The goal of your seasonal displays is to disrupt those journeys and promote sales.

4. Consider Spatial Limitations and Local Ordinances

Depending on your goals, store signage and visual merchandising displays must conform to the profile of your store or restaurant, as well as any brand guidelines and local ordinances. If you have multiple locations across several regions, you’ll want to make sure each sign kit is customized to those specific locations.

For example, we’ve created suspended displays and banners at national grocers that required bracing and building infrastructure to ensure safety. Those requirements should be identified long before fabrication begins.

In another instance, one of our retail clients wanted a window installation that transformed a flat photoshop file of a superhero into a three-dimensional figure reaching through the wall. We had to know ahead of time that this type of structure would be approved by local municipalities and building landlords.

Once you’ve thought through these initial considerations, you can start brainstorming what will create an impact.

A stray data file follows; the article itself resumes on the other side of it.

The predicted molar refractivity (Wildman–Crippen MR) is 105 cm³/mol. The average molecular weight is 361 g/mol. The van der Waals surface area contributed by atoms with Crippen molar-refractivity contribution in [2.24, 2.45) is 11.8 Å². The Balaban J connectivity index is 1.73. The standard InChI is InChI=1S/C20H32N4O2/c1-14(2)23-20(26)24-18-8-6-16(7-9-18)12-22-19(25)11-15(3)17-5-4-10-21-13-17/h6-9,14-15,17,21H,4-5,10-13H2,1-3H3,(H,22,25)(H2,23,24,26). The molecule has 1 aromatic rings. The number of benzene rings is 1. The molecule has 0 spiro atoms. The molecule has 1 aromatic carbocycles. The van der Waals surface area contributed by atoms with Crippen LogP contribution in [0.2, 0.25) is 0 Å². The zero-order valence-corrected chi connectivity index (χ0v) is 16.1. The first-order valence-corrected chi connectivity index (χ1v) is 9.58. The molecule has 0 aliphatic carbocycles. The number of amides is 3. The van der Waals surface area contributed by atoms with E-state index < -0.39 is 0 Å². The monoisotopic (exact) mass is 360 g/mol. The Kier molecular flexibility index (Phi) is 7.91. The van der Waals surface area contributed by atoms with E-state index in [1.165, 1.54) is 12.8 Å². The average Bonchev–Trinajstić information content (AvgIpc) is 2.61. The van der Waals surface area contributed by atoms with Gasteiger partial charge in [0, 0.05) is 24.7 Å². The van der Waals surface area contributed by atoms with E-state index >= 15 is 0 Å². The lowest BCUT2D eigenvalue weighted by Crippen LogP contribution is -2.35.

Virtually every single one of our clients is juggling tighter budgets so, oftentimes, we work with them on “good,” “better,” and “best” options to make the most impactful signage that fits their budget.”

5. What Spring and Summer Displays Will “Wow”?

How do you create graphics for signage or a display that disrupts customer flow in a positive way?

Too much flair and you’ve created an annoyance.

Too little and it won’t be noticed.

You may want to take an inventory of what has worked previously, consider design and industry trends, and leverage your print partner’s knowledge of what has been delighting customers in other projects. With this in mind, think about what graphics will disrupt the customer journey and create a true “look at that!” moment.

Some questions to ask include:

  • What worked well in the past?
  • What did customers talk about positively?
  • What signage or displays seemed to increase dwell time?
  • What didn’t work or were barriers to sales?
  • What height is optimal to catch the customers’ eyes?
  • Is there an opportunity for sound or movement or will it be drowned out by existing noise?
  • Are there any new consumer trends you want to tap into?
  • What products do you want to promote and how will their packaging impact your displays?

This goes for window displays as well as in-store. The goal is to increase foot traffic from outside and be disruptive enough to promote impulse purchases in-store.

For some stores, a ‘wow’ factor can be achieved with lights, motion, and hardware. For others, it is accomplished through nostalgia and classic displays. And, of course, the surprise of three-dimensional, suspension, or other unexpected displays can be incredibly effective.

Ask for Good, Better, and Best from Your Store Signage Vendor

That all sounds great, but what about the “b” word?

That’s right—budget.